Since 1900 the land book in Germany has been part of voluntary jurisdiction. This is a part of common jurisdiction and takes place in district courts, except in some parts of the state of Baden-Württemberg; there the land book belongs to the local community. The land book is based on federal law and the registration work is done by the land book offices ("Grundbuchämter"). The land book shows the legal status of all properties, which are described by reference to the property register.

The real estate register is updated permanently whenever there is a change. As a rule, cadastral surveys are performed on request only in Germany. In some cases, the registry office may proceed without being asked to do so, for example in determining land use changes or in the context of land consolidation. The property can be sold in Germany without research as long as only entire parcels are affected. If a portion of a parcel is sold, the law requires that a portion be searched before registering the subdivision in the land book and before it takes legal effect. The parcel of land must be identified and described in exact terms recorded by an agency of the registry office or a licensed inspector. As the territory of Germany is fully covered by the real estate register, this will be updated permanently, we have numerical information or at least graphic information, but not on a topographic map. All new cadastral surveys must be connected to the referral system.

In some states marking is not mandatory because the registration documents define the boundary and not the boundary pillars. Rules according to accuracy and reliability depend on the situation in different states. After the cadastral survey, the maintenance of the Real Estate Registry is performed by the responsible, the cadastral agency. As an official authority, the registration document is signed by an official to the registration agency. The head of the office is not required to do so. Rules of procedure (Geschäftsordnung) regulate who has the right to sign the registration documents. These are the same for all registration agencies in a state (varying from state to state). Based on legal authorization or agreements between administrations, third parties are also involved in the settlement of these tasks. In the field of real estate registration, states are being supported by licensed inspectors and other state or municipal administrative bodies.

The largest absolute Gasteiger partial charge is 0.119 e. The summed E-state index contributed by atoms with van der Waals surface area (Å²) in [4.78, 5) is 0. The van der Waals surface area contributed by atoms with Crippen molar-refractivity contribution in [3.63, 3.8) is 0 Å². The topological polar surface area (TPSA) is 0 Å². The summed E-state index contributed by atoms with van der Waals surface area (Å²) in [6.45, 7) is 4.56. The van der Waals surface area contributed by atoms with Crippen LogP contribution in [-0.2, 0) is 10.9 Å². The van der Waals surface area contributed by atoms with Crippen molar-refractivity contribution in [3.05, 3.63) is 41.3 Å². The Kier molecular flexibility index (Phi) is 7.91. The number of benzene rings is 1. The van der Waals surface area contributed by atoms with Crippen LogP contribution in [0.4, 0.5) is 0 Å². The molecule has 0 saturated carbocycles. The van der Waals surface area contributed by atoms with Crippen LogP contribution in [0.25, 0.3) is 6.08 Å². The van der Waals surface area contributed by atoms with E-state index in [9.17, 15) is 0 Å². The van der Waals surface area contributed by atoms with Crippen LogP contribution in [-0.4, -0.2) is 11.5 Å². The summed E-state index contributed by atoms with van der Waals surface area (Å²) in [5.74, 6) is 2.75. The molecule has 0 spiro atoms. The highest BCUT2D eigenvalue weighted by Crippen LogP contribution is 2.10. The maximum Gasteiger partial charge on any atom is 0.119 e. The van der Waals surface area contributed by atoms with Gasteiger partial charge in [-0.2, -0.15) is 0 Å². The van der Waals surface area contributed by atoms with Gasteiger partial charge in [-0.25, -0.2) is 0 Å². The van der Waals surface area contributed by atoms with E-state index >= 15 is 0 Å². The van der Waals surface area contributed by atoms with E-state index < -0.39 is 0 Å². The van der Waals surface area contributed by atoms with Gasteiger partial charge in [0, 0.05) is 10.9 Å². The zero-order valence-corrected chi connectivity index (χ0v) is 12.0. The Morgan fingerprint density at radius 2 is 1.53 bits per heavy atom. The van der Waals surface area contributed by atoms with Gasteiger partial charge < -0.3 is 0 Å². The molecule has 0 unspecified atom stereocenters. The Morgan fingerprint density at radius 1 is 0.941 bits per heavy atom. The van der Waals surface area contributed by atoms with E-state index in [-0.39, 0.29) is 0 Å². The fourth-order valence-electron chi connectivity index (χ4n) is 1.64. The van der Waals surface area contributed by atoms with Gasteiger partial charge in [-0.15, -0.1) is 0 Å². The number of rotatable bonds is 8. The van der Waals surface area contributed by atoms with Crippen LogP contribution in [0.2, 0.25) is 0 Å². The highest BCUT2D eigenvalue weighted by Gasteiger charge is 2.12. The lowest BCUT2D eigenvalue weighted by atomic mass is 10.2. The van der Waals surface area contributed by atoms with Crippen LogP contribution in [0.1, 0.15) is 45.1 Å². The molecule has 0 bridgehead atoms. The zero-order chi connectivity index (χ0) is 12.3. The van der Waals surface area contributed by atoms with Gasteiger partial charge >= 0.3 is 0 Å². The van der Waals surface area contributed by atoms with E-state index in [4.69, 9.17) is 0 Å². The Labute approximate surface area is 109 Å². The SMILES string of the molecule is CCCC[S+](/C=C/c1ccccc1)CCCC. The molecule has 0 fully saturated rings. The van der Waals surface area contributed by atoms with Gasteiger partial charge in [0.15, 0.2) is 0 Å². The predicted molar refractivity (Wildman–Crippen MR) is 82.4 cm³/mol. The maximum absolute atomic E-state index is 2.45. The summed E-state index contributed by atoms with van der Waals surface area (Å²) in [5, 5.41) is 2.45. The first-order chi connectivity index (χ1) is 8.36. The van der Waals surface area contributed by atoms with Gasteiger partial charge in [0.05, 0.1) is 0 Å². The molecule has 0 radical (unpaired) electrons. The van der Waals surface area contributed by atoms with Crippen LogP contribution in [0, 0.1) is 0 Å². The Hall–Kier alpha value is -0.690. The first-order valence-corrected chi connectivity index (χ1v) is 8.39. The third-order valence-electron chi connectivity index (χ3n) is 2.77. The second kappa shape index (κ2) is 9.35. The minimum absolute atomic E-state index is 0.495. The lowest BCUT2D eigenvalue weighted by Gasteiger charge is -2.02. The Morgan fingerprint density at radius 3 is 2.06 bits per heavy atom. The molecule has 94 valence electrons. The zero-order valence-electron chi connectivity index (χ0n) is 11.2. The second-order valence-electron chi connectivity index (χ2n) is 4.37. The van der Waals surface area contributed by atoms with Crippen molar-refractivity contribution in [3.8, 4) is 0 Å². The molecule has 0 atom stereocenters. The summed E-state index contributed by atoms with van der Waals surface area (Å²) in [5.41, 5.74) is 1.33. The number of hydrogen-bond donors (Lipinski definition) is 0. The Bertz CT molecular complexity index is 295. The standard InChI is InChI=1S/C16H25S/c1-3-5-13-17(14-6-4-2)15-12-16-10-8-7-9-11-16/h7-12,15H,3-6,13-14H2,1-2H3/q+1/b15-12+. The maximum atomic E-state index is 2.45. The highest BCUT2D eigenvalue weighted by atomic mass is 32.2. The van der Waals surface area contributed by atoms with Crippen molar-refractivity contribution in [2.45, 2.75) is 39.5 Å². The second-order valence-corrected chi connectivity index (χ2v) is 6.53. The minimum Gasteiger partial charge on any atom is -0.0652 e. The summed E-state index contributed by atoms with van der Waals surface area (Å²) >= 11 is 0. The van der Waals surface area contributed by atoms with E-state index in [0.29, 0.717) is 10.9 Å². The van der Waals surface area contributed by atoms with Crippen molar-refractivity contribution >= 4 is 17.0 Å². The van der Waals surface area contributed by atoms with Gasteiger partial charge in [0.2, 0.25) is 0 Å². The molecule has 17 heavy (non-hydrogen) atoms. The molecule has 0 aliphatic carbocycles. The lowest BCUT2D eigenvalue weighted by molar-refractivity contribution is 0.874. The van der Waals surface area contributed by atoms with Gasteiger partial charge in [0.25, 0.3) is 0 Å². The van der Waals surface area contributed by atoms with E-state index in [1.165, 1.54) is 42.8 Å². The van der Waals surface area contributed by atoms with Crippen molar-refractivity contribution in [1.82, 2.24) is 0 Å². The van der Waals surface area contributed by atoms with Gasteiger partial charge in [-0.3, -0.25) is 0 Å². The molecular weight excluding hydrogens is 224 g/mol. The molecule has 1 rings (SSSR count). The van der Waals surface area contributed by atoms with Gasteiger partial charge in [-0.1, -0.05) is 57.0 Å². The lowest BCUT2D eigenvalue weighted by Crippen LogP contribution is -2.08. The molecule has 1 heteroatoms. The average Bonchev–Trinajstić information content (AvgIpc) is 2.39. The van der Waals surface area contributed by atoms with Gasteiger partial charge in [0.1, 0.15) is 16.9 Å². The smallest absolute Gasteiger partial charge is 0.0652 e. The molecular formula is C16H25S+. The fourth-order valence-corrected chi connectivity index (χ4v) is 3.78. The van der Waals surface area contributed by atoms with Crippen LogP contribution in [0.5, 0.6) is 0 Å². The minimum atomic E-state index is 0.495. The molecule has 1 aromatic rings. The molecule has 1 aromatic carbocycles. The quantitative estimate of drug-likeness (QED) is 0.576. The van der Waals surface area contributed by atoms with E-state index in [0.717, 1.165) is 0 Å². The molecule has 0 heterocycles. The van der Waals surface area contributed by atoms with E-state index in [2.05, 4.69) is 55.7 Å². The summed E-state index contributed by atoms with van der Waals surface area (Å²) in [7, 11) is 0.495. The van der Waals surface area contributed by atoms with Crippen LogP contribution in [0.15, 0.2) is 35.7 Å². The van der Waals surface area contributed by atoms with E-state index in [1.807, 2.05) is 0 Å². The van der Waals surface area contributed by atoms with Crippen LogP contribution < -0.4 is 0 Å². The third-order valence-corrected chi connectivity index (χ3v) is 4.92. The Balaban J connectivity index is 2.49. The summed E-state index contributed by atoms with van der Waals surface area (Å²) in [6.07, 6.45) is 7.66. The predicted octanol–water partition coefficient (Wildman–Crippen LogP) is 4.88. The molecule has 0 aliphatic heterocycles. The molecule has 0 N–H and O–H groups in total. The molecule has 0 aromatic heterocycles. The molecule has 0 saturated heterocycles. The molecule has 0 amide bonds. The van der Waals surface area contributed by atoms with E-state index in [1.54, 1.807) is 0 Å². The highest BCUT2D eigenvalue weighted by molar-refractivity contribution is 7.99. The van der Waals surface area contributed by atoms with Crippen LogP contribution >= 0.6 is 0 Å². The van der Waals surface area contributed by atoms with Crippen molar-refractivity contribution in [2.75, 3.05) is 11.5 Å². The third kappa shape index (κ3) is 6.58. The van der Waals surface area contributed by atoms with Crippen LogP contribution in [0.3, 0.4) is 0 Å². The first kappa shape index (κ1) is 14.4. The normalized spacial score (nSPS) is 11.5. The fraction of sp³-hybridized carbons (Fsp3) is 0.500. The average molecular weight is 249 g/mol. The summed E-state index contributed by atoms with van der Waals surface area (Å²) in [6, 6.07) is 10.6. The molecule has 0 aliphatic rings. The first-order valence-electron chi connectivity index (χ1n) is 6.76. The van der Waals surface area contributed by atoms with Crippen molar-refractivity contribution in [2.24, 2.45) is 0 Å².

Because real estate registration is fully automated, full online access is available. Depending on legal regulations, it is open to local authorities, licensed inspectors, and notaries. Local authorities and licensed inspectors are also, in some states, also allowed to offer data under the same conditions to citizens.

The law on land tenure in Germany contains regulations to change rights on a land, sell and buy, regulations of the person-to-person relationship. German real estate registration law requires real estate registration as a detailed record for property specification and individualization. This construction makes a continuous, necessary and vital data exchange. The structure of the German property tax system includes different tax levels as are Federal Government (Bund), State Governments (Länder) and Municipal Governments (Gemeinde). Each of these bodies has its own power in making laws in the sectors expressly specified in the Fundamental State Law and has the financial autonomy that comes from both collecting and managing the taxes for which the law provides as sole beneficiary than sharing income from some taxes. (such as Value Added Tax and Income Tax).

2.2. Denmark Registration

2.2.1. Historic